Body acceptance and body confidence is something I’m trying to achieve, but my struggles with body image issues and my eating disorder recovery have really played a huge part in preventing that. I was starving and bingeing and my weight was fluctuating like the mood of a hormonal woman. I’d lose weight in a week, my clothes fit and my mood instantly lifts, but then 2 weeks later the weight goes back on due to the bingeing and the clothes suddenly and distressingly hugs my skin so uncomfortably. Rolls and bulges; I didn’t feel confident.
Now that I’m not starving and bringing as intensely as I did before and my weight has stopped fluctuating (for good I hope), its easier for me to start wearing clothes that I kept hidden my wardrobe, let them see some sunshine and not overly worry about whether they will fit again in 1 week. However, despite gaining a bit of newfound confidence, I still have insecurities about several body parts that make me incredibly vulnerable.
I’ve never liked my arms and my calves. I thought my arms to be soft and flabby, and my calves too muscular for my liking, thanks to years I spent sprinting in primary school that really trained my calf muscles. I didn’t feel feminine. I felt too big for my skin. I wanted the thin arms and the legs I see on 90% of my friends. You know that stereotype about Asian girls being smaller and thinner than their European counterparts? I’d like to know who created that stereotype. Clearly whoever made that assumption haven’t met girls like me. Of course while it is true that Asian women tend to have a smaller bone structure than European women due to genetic differences, assuming that all Asian women are meant to be smaller and thinner is pretty much an unfair and extreme overgeneralization.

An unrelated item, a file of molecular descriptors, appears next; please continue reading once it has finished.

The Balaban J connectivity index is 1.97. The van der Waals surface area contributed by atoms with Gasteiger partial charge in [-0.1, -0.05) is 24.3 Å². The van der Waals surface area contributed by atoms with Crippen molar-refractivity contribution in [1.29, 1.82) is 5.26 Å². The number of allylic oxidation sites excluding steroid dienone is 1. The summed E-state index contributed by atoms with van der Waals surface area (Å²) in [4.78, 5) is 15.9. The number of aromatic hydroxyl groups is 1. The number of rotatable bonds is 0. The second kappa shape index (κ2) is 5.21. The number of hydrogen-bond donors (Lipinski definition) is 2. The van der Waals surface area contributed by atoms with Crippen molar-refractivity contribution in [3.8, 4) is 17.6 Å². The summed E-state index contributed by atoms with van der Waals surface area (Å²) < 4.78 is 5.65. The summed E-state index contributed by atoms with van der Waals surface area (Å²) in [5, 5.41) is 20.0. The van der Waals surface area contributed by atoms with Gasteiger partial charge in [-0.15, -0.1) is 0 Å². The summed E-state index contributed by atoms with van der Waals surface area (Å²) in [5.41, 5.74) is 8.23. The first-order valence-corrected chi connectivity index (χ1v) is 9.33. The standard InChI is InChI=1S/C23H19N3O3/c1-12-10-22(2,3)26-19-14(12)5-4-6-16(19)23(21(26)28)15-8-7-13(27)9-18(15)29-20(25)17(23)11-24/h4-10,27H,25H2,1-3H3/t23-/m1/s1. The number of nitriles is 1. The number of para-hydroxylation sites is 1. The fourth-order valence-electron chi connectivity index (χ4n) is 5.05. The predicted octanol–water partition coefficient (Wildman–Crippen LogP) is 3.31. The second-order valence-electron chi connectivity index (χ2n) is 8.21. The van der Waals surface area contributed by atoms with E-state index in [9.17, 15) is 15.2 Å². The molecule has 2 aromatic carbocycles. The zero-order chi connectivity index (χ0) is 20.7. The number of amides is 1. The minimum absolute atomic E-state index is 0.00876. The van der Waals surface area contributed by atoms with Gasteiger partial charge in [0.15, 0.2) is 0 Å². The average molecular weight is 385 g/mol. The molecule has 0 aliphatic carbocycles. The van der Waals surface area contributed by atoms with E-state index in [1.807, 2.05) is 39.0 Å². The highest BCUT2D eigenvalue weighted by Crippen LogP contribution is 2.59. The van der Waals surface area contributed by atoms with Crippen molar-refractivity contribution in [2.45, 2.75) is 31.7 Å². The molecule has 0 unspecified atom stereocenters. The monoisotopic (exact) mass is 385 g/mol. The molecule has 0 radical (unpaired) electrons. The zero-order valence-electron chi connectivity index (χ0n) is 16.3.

The dominant ehtnicity in Singapore is Chinese and although there are some women who aren’t skinny, do quite a decent number Chinese girls my age who are lithe and tiny & they made me incredibly self-conscious about my body. If you lived in my head, you’d experience an endless conflict between self comparison and jealousy at not being a thin Chinese woman and feeling proud for standing out by having a curvier body.
And so in my effort to embrace my personal insecurities and accept my body for what is is, here I am wearing a dress that *gasp* shows both my arms and legs.
And yes, ladies and gentlemen, Serene has officially left the building and you are seeing her out and about in the
wilderness woods…just out and about.
Anyway, it’s taken me only until this year to truly accept that my body is meant to be what its current shape is. I suppose if I were to give my body a description, it would be curvy/muscular. Body labels can be a pain. I am neither skinny nor plus-size; rather I am an “in-between” . I’m not skinny so by default I guess I’m curvy, but then I don’t have the body of a “curvy” woman that I always see on television or in pictures. “Curvy women” are always pictured as having voluptuous curves with these big boobs that make me think that they are a C cup. At least. I’m not skinny, but I don’t have those same great big boobs they have. So I’m curvy, yet not curvy at the same time. Its confusing for me and frustrating. I never saw myself as feminine because I don’t have the body that’s tall and lithe, nor busty and voluptuous. I have wide shoulders and a muscular calves. I didn’t have any “role models” to look up to; most of my girlfriends were skinny, and I knew no girls who had a similar body shape as mine.